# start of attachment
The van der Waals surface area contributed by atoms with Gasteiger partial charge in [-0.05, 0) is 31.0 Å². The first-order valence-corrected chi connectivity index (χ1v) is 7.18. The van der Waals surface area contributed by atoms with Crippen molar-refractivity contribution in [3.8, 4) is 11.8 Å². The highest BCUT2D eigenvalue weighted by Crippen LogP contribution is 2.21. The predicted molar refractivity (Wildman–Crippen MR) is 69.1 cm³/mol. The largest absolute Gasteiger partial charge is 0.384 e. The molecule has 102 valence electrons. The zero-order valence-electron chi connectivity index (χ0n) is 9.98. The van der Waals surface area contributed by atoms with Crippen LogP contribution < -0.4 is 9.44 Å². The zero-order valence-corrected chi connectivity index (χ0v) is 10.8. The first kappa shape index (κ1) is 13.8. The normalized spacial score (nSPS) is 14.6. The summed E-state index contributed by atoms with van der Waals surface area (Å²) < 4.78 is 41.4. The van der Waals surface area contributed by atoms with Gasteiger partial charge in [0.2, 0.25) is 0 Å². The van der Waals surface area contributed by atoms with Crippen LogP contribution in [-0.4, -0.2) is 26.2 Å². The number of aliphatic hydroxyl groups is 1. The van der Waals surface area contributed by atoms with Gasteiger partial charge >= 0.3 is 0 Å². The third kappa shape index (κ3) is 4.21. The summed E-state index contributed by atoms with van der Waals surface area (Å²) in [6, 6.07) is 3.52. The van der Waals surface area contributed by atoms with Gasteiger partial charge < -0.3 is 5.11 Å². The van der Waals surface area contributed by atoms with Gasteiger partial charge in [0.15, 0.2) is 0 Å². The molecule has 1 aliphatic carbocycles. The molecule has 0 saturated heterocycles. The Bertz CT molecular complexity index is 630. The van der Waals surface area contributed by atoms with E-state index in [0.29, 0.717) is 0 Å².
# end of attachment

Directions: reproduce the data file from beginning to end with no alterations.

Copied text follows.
The van der Waals surface area contributed by atoms with Gasteiger partial charge in [-0.05, 0) is 31.0 Å². The first-order valence-corrected chi connectivity index (χ1v) is 7.18. The van der Waals surface area contributed by atoms with Crippen molar-refractivity contribution in [3.8, 4) is 11.8 Å². The highest BCUT2D eigenvalue weighted by Crippen LogP contribution is 2.21. The predicted molar refractivity (Wildman–Crippen MR) is 69.1 cm³/mol. The largest absolute Gasteiger partial charge is 0.384 e. The molecule has 102 valence electrons. The zero-order valence-electron chi connectivity index (χ0n) is 9.98. The van der Waals surface area contributed by atoms with Crippen LogP contribution < -0.4 is 9.44 Å². The zero-order valence-corrected chi connectivity index (χ0v) is 10.8. The first kappa shape index (κ1) is 13.8. The normalized spacial score (nSPS) is 14.6. The summed E-state index contributed by atoms with van der Waals surface area (Å²) < 4.78 is 41.4. The van der Waals surface area contributed by atoms with Gasteiger partial charge in [0.2, 0.25) is 0 Å². The van der Waals surface area contributed by atoms with Crippen LogP contribution in [-0.4, -0.2) is 26.2 Å². The number of aliphatic hydroxyl groups is 1. The van der Waals surface area contributed by atoms with Gasteiger partial charge >= 0.3 is 0 Å². The third kappa shape index (κ3) is 4.21. The summed E-state index contributed by atoms with van der Waals surface area (Å²) in [6, 6.07) is 3.52. The van der Waals surface area contributed by atoms with Gasteiger partial charge < -0.3 is 5.11 Å². The van der Waals surface area contributed by atoms with Gasteiger partial charge in [0.15, 0.2) is 0 Å². The molecule has 1 aliphatic carbocycles. The molecule has 0 saturated heterocycles. The Bertz CT molecular complexity index is 630. The van der Waals surface area contributed by atoms with E-state index in [0.29, 0.717) is 0 Å².